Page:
CBC with differential (weekly initially, although clinical status may require increased frequency), bone marrow exam (to evaluate leukemia status and marrow cellularity in patients with prolonged or repeated myelosuppression), liver function tests (transaminases, alkaline phosphatase, and bilirubin; weekly initially, then monthly; monitor more frequently if on concomitant hepatotoxic agents or in patients with preexisting hepatic impairment), renal function, urinalysis; signs/symptoms of macrophage activating syndrome; photosensitivity reactions. Evaluate pregnancy status prior to use in females of reproductive potential. Monitor adherence.

Thiopurine S-methyltransferase (TPMT) genotyping or phenotyping: Consider testing for TPMT deficiency, particularly in patients with abnormally low CBC unresponsive to dose reduction. TPMT genotyping or phenotyping may assist in identifying patients at risk for developing toxicity (Relling 2019).

Nudix hydrolase 15 (NUDT15) genotyping: Consider genotyping for NUDT15 deficiency in patients who experience severe bone marrow toxicities or repeated myelosuppressive episodes. NUDT15 genotyping may assist in identifying patients at risk for developing toxicity (Relling 2019).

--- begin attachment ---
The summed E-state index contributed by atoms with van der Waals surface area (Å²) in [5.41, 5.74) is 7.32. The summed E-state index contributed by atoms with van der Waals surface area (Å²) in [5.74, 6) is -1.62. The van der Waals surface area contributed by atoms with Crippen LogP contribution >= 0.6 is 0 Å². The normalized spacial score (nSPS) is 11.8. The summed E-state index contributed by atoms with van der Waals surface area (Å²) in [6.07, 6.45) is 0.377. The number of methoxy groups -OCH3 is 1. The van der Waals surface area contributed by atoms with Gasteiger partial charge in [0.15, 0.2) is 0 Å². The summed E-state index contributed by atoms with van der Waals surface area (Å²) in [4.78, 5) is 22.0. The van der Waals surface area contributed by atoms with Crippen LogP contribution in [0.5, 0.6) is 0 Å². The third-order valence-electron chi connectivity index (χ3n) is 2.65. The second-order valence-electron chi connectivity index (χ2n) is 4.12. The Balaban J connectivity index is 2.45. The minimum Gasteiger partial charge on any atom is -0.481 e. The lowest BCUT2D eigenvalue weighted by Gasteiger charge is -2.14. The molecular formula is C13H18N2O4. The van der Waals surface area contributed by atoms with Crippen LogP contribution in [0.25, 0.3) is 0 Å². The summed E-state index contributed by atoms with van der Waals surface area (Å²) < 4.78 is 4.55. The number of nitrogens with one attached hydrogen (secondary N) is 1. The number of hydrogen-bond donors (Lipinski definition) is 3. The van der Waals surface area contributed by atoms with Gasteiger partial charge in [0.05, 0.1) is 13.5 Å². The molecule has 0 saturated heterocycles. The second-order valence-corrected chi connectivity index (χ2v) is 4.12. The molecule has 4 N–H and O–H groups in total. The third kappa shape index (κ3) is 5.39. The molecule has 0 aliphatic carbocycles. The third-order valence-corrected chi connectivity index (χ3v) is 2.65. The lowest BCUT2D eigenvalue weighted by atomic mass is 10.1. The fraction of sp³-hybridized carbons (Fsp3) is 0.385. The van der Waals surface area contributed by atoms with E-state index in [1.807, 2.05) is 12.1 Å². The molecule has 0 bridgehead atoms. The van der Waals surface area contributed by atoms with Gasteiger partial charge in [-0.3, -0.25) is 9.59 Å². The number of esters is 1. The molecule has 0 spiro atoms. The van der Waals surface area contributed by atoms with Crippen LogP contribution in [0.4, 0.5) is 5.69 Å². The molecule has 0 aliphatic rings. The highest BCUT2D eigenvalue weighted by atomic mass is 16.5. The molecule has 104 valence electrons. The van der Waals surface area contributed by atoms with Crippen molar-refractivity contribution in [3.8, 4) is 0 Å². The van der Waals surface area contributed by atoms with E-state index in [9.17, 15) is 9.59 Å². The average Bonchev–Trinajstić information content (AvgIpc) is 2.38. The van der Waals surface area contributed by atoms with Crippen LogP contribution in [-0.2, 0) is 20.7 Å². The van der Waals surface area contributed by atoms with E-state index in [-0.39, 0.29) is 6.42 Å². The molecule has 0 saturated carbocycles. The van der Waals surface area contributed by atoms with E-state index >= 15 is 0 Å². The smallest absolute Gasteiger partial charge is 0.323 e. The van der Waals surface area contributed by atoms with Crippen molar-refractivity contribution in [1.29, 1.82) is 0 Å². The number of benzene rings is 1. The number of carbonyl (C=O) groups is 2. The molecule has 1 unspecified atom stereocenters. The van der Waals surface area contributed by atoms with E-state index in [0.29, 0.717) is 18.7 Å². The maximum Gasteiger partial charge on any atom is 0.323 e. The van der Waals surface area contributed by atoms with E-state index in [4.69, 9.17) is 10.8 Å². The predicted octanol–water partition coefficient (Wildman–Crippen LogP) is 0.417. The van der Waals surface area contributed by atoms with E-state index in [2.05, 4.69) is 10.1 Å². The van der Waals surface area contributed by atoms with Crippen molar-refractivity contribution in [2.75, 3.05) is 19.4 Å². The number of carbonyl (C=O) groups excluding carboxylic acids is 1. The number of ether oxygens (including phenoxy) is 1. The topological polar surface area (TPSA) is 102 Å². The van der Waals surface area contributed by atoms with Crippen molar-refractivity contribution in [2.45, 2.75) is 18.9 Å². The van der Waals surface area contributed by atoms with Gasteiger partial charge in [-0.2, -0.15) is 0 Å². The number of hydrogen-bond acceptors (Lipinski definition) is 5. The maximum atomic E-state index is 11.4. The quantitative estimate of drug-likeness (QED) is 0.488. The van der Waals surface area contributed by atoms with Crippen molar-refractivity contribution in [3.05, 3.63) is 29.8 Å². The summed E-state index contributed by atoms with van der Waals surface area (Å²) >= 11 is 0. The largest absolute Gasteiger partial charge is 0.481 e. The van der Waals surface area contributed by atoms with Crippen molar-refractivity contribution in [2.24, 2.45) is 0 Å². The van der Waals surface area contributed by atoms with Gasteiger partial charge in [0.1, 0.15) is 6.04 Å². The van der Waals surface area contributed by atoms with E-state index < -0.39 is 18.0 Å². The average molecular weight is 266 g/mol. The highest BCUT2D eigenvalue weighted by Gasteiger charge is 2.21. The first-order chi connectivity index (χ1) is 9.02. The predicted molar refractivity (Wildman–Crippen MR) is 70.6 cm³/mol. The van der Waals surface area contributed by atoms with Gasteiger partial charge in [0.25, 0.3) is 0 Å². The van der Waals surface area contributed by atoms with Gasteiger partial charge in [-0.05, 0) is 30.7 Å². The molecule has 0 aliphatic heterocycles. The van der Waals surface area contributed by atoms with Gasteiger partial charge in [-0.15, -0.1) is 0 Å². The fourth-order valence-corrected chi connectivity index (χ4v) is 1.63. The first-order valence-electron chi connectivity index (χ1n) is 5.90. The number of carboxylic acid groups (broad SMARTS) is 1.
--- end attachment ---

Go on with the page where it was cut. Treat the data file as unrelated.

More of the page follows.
Crohn disease or ulcerative colitis (off-label uses): Monitor CBC with differential weekly for 1 month, then biweekly for 1 month, followed by monitoring every 1 to 2 months throughout the course of therapy. LFTs should be assessed every 3 months. Monitor for signs/symptoms of malignancy (eg, splenomegaly, hepatomegaly, abdominal pain, persistent fever, night sweats, weight loss).

Reproductive Considerations

Verify pregnancy status in females of reproductive potential prior to initiating therapy.

Mercaptopurine is approved for use as part of combination maintenance therapy for acute lymphoblastic leukemia. Product labeling recommends females of reproductive potential use effective contraception during mercaptopurine treatment and for 6 months after the last mercaptopurine dose. Males with female partners of reproductive potential should be advised to use effective contraception during therapy and for 3 months after the last dose of mercaptopurine.

Mercaptopurine is also used (off label) for the treatment of ulcerative colitis and Crohn disease; monotherapy use for these indications may be continued in patients planning a pregnancy (Bermejo 2018). Mercaptopurine does not decrease fertility in patients with inflammatory bowel disease (AGA [Mahadevan 2019]; Bermejo 2018).

Pregnancy Considerations